NCSEHE 2020/21 Research Grants Program
The objective of the NCSEHE is to build the evidence base through research informing policy and practice. One of the ways the Centre has achieved this is through the NCSEHE Research Grants Program which has funded 62 projects over five rounds from 2014–20, with a total research expenditure of A$2,480,512.
The sixth funding round (2020-2021) received 103 applications, representing an almost 50 per cent increase from 2019. A record 17 projects from 12 different lead organisations, including 85 investigators, were awarded funding to the total value of A$540,000.
The NCSEHE identifies key research priorities for each funding round; many of this year’s projects will explore equity issues with reference to the COVID-19 context.
There are two projects with a focus on students with disability: Re-imagining exams: How do assessment adjustments impact on inclusion?; and, Investigating the relevance of mental health for the current equity groups framework using multi-agency linked-administrative data.
Re-imagining exams: How do assessment adjustments impact on inclusion?
Lead institution: Deakin University
Researchers: Joanna Tai, Rola Ajjawi, Margaret Bearman, Joanne Dargusch, Mary Dracup and Lois Harris
Project abstract: High-stakes, timed assessments can be problematic for students with disabilities (SWD). Though assessment adjustments are enshrined in legislation, equitable outcomes are not assured, and evidence for their efficacy is unclear. SWD membership of additional equity groups may contribute to disadvantage which cannot be addressed through assessment adjustments. This project shifts the focus to understanding the broader context of, and barriers and enablers to, inclusive assessment design. It will use student voice data and workshops with staff and students to research inclusive assessment development. This will inform an inclusive assessment framework and underpin recommendations for policy and practice.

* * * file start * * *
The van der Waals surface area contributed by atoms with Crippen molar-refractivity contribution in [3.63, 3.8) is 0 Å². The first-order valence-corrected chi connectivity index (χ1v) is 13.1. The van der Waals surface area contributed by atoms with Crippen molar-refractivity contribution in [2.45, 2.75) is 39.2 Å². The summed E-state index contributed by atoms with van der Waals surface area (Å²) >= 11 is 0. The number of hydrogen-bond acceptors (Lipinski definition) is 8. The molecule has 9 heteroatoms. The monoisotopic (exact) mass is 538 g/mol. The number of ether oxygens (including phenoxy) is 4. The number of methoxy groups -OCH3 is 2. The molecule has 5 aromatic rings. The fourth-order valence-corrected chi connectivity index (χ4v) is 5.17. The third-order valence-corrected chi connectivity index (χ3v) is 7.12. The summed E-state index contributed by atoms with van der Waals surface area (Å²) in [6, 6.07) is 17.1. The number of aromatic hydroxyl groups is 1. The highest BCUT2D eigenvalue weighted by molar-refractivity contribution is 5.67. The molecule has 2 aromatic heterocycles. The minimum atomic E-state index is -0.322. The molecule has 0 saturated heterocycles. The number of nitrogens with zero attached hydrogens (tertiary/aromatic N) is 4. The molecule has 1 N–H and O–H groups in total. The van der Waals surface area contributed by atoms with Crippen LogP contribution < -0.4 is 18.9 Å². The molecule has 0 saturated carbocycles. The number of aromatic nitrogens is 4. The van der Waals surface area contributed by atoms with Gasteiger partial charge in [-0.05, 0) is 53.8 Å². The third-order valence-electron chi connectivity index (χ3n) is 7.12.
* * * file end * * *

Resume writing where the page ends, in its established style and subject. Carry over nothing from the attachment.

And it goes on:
Investigating the relevance of mental health for the current equity groups framework using multi-agency linked-administrative data
Lead institution: University of Queensland
Researchers: Tomasz Zajac, Wojtek Tomaszewski and Francisco Perales
Project abstract: Critics of the current equity framework in the Australian higher education system have highlighted that it focuses on just a handful of statuses and omits other potentially disadvantaging characteristics. Scholars have suggested that people with mental health conditions are recognised as an additional equity group. The project investigates the relevance of mental health for the current equity groups framework using unique Multi-Agency Data Integration Project (MADIP) data. The project will investigate the joint impact of mental health and membership in established equity groups on first-year retention. The project will inform future policies on student mental health.